Twenty years ago, John Gray published a bestseller that discussed the binary split between Men and Women, a division that was allowed to reflect humanity’s biology and social constructs until very recently. Since the publication of “Men Are from Mars, Women Are from Venus”, our understanding of gender has almost been revolutionised from the reality of two sexes and genders to a spectrum of varieties, but our institutions and disciplines have not. Our socioeconomic structures are not so flexible, and it may take many decades to reach a consensus on sex and gender, if not equality.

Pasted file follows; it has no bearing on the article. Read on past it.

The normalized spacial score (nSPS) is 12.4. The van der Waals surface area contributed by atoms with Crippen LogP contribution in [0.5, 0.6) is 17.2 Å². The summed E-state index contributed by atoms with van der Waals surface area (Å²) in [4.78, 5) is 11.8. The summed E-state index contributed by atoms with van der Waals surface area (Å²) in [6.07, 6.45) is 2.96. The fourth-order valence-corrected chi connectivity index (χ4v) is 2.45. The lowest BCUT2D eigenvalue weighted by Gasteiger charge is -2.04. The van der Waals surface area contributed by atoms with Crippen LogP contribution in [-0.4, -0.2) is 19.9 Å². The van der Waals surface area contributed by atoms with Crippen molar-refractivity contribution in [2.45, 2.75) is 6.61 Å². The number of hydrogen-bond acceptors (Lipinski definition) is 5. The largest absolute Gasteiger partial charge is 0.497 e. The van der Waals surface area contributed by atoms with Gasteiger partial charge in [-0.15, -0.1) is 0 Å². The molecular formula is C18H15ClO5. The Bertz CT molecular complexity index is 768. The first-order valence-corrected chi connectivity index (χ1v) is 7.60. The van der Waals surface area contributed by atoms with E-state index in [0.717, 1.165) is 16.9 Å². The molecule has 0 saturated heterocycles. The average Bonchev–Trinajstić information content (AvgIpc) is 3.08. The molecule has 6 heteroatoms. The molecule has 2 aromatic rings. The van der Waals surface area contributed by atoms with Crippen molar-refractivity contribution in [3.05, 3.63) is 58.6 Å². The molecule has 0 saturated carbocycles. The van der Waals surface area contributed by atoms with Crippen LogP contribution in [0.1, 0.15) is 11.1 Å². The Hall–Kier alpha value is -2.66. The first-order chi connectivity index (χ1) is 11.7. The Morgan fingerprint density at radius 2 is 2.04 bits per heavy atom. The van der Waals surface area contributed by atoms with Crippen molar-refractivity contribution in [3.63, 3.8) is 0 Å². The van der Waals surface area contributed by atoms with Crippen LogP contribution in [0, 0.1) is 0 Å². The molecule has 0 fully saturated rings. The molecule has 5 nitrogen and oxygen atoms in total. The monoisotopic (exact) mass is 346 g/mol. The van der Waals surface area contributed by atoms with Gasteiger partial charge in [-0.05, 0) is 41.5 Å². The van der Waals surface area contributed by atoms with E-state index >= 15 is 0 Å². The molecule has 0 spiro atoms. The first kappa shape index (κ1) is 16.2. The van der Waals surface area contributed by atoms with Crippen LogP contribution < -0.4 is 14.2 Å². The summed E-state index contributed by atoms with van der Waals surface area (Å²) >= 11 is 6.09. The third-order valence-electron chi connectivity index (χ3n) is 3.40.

Workplace relations is similarly slow to adapt to change mainly because it fails to have its own structure, instead piggybacking on business activity. Business has developed primarily from the male perspective to benefit men much more than women directly. Business reflects the gender roles of men and women both in job activities and power. The workplace relations subsets of Human Resources (HR) and Occupational Health and Safety (OHS) also reflect these binary practices and perhaps have the strongest long-term potential on the future of work.